Even though he’d caught a pass for a nice gain, one kid was near tears because, he said, a defensive player had held him.
Another decided that the interval between plays was a good time to meander over to the far sideline, kneel down and play in a patch of dirt.
And every break in the action was an occasion for players to break into dances they might perform just as though they were alone in front of a TV, instead of on the field, under the lights of Count Basie Field.
Welcome to pee wee flag football, and the season finale for Red Bank Pop Warner’s littlest squad.
Nobody bothers to keep score, and the coaches stay on the narrowed field throughout the game, making sure the five- and six-year-old players are in the proper position and facing in the right direction when the ball is snapped.
But once the play starts, they’re as focused as can be, with offensive players looking for gaps in the line and defenders diving for the flags attached to the ballcarrier’s belt.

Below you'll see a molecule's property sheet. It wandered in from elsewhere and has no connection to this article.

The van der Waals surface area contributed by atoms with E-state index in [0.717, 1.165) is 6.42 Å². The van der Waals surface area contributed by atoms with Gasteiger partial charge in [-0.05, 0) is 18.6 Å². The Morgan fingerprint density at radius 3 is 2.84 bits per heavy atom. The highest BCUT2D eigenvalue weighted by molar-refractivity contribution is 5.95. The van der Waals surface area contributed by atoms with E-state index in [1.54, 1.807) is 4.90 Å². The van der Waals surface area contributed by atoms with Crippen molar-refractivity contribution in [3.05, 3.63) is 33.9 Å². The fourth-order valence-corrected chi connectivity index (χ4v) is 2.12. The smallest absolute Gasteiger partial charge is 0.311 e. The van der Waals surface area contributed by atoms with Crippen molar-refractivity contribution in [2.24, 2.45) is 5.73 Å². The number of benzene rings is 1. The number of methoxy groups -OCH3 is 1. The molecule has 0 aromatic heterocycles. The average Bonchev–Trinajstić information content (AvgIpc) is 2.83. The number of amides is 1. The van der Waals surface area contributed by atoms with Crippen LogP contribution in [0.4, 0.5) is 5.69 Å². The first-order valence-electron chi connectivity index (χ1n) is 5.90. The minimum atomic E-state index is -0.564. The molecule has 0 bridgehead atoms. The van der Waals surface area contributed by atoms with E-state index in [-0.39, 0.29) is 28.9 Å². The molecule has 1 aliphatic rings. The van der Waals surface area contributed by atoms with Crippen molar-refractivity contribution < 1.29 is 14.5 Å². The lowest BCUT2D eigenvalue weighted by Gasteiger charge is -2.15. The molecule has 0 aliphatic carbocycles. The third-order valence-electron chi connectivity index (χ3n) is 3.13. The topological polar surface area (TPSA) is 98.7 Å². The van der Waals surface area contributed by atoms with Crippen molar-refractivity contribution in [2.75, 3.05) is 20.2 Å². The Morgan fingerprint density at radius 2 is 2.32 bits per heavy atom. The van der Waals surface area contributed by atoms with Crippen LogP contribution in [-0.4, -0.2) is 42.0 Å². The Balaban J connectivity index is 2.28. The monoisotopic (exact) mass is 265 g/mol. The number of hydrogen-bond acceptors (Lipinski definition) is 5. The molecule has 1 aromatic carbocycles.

Head coach Chris Zatorski said he was thrilled that Red Bank’s teams, which draw on Red Bank, Shrewsbury and Little Silver, attracted 45 players this season, up from 27 last year. And 10 of this year’s youngest squad will be back next season, he says.
Among this season’s best players was six-year-old Taylor Crystian of Leighton Ave, the team’s only girl this year. She’s not the first; Zatorsky has had three female players in the past four years.
Tall and fleet, Taylor had her heart set on being a cheerleader, says her mom, Memone Crystian. But when the long-disbanded cheering squad stayed disbanded for lack of interest this year, Taylor decided she wanted to be on the field as a player, just as her seven-year-old brother is with Red Bank’s Mighty Mites. She often scores two touchdowns a game.
“She is having the time of her life,” says her mother.
At the conclusion of Monday night’s game against Matawan-Aberdeen, the two teams lined up for customary handshakes and high-fives, then huddled for one last break. Zatorski told the parents to let the kids wear their jerseys for Halloween if they wanted; they could be returned afterward.
“I played football for 12 years, and now I rush home from the city to do this,” he tells redbankgreen between goodbyes and thank-yous from parents and players. “It is so exciting.”